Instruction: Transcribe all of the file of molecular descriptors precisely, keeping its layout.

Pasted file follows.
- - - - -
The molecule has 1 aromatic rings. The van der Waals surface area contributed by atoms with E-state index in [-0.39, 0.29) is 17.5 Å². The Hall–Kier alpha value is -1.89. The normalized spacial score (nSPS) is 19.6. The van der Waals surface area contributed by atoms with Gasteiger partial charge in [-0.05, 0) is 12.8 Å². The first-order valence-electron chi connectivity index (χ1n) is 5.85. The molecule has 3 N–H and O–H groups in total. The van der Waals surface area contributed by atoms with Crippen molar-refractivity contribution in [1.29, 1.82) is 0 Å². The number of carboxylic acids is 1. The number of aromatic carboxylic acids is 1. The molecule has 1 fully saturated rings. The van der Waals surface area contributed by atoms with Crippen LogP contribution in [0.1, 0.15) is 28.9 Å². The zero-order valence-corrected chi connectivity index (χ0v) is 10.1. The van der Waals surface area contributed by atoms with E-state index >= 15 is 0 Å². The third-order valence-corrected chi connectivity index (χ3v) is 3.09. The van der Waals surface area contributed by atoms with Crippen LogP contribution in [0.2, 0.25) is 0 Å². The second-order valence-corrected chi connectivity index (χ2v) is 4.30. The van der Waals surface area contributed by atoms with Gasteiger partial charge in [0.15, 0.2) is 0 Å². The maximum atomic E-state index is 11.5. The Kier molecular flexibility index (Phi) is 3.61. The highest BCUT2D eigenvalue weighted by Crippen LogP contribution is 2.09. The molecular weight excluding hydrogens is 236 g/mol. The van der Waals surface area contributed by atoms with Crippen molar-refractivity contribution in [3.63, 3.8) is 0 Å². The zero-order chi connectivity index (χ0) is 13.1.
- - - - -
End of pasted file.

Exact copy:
The molecule has 1 aromatic rings. The van der Waals surface area contributed by atoms with E-state index in [-0.39, 0.29) is 17.5 Å². The Hall–Kier alpha value is -1.89. The normalized spacial score (nSPS) is 19.6. The van der Waals surface area contributed by atoms with Gasteiger partial charge in [-0.05, 0) is 12.8 Å². The first-order valence-electron chi connectivity index (χ1n) is 5.85. The molecule has 3 N–H and O–H groups in total. The van der Waals surface area contributed by atoms with Crippen molar-refractivity contribution in [1.29, 1.82) is 0 Å². The number of carboxylic acids is 1. The number of aromatic carboxylic acids is 1. The molecule has 1 fully saturated rings. The van der Waals surface area contributed by atoms with Crippen LogP contribution in [0.1, 0.15) is 28.9 Å². The zero-order valence-corrected chi connectivity index (χ0v) is 10.1. The van der Waals surface area contributed by atoms with E-state index >= 15 is 0 Å². The third-order valence-corrected chi connectivity index (χ3v) is 3.09. The van der Waals surface area contributed by atoms with Crippen LogP contribution in [0.2, 0.25) is 0 Å². The second-order valence-corrected chi connectivity index (χ2v) is 4.30. The van der Waals surface area contributed by atoms with Gasteiger partial charge in [0.15, 0.2) is 0 Å². The maximum atomic E-state index is 11.5. The Kier molecular flexibility index (Phi) is 3.61. The highest BCUT2D eigenvalue weighted by Crippen LogP contribution is 2.09. The molecular weight excluding hydrogens is 236 g/mol. The van der Waals surface area contributed by atoms with Crippen molar-refractivity contribution in [3.63, 3.8) is 0 Å². The zero-order chi connectivity index (χ0) is 13.1.